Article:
An alarming new study by the Australian Institute of Marine Science (AIMS) shows that the Great Barrier Reefhas lost 50% of its coral cover over the past 27 years. The scientific group have attributed the loss to storm damage (48%), the growth of the Crown of Thorns starfish (42%) and bleaching (10%). In a study, which was published in the Proceedings of the National Academy of Sciences, the team noted that unless efforts are made to stop the coral loss, the reef will not be able to adapt to these challenges.
John Gunn, the CEO of AIMSsaid that one of the main problems is the Crown of Thorns starfish. “We can’t stop the storms but, perhaps we can stop the starfish. If we can, then the Reef will have more opportunity to adapt to the challenges of rising sea temperatures and ocean acidification.”
The marine creature has been cited as being responsible for more than two fifths of the overall coral loss. Capable of producing tens of millions of larvae, the starfish species can potentially strip entire reefs of coral.
“This finding is based on the most comprehensive reef monitoring program in the world. The program started broad scale surveillance of more than 100 reefs in 1985 and from 1993 it has incorporated more detailed annual surveys of 47 reefs,” added Dr Peter Doherty, Research Fellow at AIMS. “Our researchers have spent more than 2,700 days at sea and we’ve invested in the order of $50 million in this monitoring program.”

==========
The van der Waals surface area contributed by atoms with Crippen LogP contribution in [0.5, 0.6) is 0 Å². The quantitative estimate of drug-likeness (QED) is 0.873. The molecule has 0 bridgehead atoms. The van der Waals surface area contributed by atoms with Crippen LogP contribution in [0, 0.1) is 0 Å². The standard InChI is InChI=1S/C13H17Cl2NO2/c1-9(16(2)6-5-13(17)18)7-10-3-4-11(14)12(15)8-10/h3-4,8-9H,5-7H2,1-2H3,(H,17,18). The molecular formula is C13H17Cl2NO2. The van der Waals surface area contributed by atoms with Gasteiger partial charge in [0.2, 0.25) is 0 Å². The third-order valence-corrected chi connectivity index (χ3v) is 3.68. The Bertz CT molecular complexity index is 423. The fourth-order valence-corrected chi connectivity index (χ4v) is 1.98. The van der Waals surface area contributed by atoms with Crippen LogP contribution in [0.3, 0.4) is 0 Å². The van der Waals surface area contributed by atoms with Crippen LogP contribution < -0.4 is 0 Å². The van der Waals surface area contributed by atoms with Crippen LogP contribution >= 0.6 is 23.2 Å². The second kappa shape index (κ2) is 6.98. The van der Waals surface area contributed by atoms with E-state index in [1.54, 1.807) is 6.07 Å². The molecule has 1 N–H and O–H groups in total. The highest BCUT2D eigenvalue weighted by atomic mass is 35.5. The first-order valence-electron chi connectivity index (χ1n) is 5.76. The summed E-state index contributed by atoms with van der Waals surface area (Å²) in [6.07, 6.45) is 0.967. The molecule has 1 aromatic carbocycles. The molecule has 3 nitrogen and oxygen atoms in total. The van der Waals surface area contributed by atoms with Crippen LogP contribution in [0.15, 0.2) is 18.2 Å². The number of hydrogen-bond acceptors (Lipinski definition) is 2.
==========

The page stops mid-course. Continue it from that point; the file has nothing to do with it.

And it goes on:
“The study shows the Reef has lost more than half its coral cover in 27 years. If the trend continued coral cover could halve again by 2022. Interestingly, the pattern of decline varies among regions. In the northern Great Barrier Reef coral cover has remained relatively stable, whereas in the southern regions we see the most dramatic loss of coral, particularly over the last decade when storms have devastated many reefs. ” Doherty stated.
As well as the starfish, intense tropical cyclones have also caused massive damage, primarily to reefs in the central and southern parts of the Reef. Two severe coral bleaching events have also had major detrimental impacts in northern and central parts of the reef.
“We can’t stop the storms, and ocean warming (the primary cause of coral bleaching) is one of the critical impacts of the global climate change,” said AIMS CEO, John Gunn. “However, we can act to reduce the impact of crown of thorns,” he says. “The study shows that in the absence of crown of thorns, coral cover would increase at 0.89% per year, so even with losses due to cyclones and bleaching there should be slow recovery.
“We at AIMS will be redoubling our efforts to understand the life cycle of crown of thorns so we can better predict and reduce the periodic population explosions of crown of thorns. It’s already clear that one important factor is water quality, and we plan to explore options for more direct intervention on this native pest.”
+ Australian Institute of Marine Science
via The Telegraph Images: Jon Hanson and eutrophication&hypoxia